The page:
With Mom and Dad in town, we’ve spent a lot more time cuddling kangaroos and searching futilely for crocodiles in every river, creek, or small body of water than eating durian. But we had one more orchard visit scheduled — and a really special one at that.
On their last day here in Australia, the four of us drove to Alan Zappala’s farm near Babinda for a taste of a durian species found almost nowhere else in the world – the legendary Durio macrantha. I had a hunch this fruit might just convince my parents that the durian wasn’t just actually worth eating, but something pretty darn special.
Until Cyclone Yasi wiped him clean, Alan and his father, Joe, had an orchard of over 1,000 durian trees, one of the largest durian orchard in Australia at that time. The father-son team had spent years gathering delectable varieties from Malaysia and Thailand, and their collection included Red Prawn, Musang King, and D24, among others.
It also included 15 Durio macrantha trees.
Durio macrantha is a thing of mystery. In 1981 it was discovered in Gunung Leuser National Park in Northern Sumatra by a Herman Dirk Rijkens, who was into durian in terms of food for his pet project: orangutan rehabilitation. It’s unclear if he got a seed or took a cutting, but somehow he transferred a small tree to the home of a botanist who was a rockstar in the durian world – the great AJH Kosterman.
Alan Zappala with a Macrantha fruit
For years the tree languished, alone, the sole survivor of its species. Although research teams returned to the area, another tree was never found. It was even questioned whether or not the tree really was a separate species, or just some kind of freak mutant anomaly.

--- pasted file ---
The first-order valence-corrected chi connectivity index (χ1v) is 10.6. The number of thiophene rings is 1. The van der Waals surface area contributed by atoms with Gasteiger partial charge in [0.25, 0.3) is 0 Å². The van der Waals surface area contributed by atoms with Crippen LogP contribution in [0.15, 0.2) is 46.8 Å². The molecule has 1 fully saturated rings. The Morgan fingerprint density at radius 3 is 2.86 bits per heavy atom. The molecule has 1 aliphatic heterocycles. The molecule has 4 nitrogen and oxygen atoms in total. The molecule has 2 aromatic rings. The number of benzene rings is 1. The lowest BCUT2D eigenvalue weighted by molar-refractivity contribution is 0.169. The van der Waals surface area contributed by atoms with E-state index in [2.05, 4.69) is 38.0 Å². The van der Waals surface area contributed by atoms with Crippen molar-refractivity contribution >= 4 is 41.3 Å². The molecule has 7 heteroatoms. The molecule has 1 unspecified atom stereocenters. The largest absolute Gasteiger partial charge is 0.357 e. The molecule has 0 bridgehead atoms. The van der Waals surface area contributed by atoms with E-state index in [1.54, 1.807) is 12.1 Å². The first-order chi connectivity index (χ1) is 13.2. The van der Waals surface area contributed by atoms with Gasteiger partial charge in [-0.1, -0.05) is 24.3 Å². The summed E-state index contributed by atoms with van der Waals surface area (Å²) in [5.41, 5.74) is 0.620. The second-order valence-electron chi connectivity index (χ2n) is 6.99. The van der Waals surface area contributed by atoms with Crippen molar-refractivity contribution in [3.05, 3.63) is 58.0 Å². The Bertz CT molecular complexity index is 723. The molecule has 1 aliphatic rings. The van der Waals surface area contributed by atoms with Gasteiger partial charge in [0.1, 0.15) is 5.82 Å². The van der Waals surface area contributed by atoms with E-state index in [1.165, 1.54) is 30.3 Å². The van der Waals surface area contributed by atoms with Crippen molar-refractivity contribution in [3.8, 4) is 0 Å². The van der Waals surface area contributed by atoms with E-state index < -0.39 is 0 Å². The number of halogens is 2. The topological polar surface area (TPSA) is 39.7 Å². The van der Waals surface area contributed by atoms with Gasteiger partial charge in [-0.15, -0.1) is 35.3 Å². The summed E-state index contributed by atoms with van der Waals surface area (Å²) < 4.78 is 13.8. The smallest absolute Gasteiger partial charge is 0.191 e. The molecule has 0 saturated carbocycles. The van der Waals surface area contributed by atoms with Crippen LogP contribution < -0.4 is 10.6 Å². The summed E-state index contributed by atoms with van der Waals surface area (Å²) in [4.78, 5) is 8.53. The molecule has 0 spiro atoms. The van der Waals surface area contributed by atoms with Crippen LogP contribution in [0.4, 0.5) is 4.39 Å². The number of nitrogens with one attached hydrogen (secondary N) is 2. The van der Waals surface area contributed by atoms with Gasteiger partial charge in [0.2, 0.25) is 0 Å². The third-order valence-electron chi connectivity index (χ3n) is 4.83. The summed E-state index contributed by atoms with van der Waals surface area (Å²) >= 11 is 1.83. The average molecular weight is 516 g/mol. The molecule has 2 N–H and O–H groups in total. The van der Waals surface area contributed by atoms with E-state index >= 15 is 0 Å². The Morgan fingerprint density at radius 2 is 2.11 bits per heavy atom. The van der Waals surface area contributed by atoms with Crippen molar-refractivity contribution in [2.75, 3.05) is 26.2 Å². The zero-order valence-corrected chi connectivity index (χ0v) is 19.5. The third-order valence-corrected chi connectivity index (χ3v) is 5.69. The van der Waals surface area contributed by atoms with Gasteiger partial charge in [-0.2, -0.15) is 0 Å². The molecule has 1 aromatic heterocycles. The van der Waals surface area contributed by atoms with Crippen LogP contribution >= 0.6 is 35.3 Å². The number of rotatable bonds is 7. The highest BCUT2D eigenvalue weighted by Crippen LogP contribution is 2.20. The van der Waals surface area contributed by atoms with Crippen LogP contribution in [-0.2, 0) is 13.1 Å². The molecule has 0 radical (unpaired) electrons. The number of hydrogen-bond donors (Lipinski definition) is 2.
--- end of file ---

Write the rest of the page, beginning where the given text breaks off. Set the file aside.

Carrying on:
Kosterman, however, was enthusiastic that he’d found the “Tree of the Future.” The tree naturally met the ideal of the commercial durian – it was small and dwarfish and produced a fruit that had no odor but a flavor and texture very similar to normal durian. Songpol’s odorless durian critics take that.
He named it Durio macrantha because of it’s unusually large flowers, deeming the tree’s anatomy to be different enough from commercial durians to warrant being labelled a new species. And as the Durian Guru of the 20th Century, nobody questioned him. This guy knew his durian.
In 1994, the Zapallas got a call from Indonesia – Kosterman was seriously ill. Fearful that the growing unrest in Indonesia might render his favorite durian into firewood, Kosterman requested to have Macrantha brought to Australia. The Zapallas scrambled to get the import papers ready and contact fellow durian grower John Marshall, who was vacationing in Bali. That was quite a task considering that in 1994 the internet and cell phones didn’t exist yet in most Western cities, and especially not in Indonesia. Seriously, how did you old folks get anything done back then?
A testament to Macrantha’s curious lack of odor: Marshall carried a ripe fruit home on the plane, as a carry on, and nobody even knew.
The tree in Bogor is still there, as well as 12 of the Zapalla’s original trees. That means there’s probably fewer than 15 Macrantha trees in the entire world. That’s pretty rare.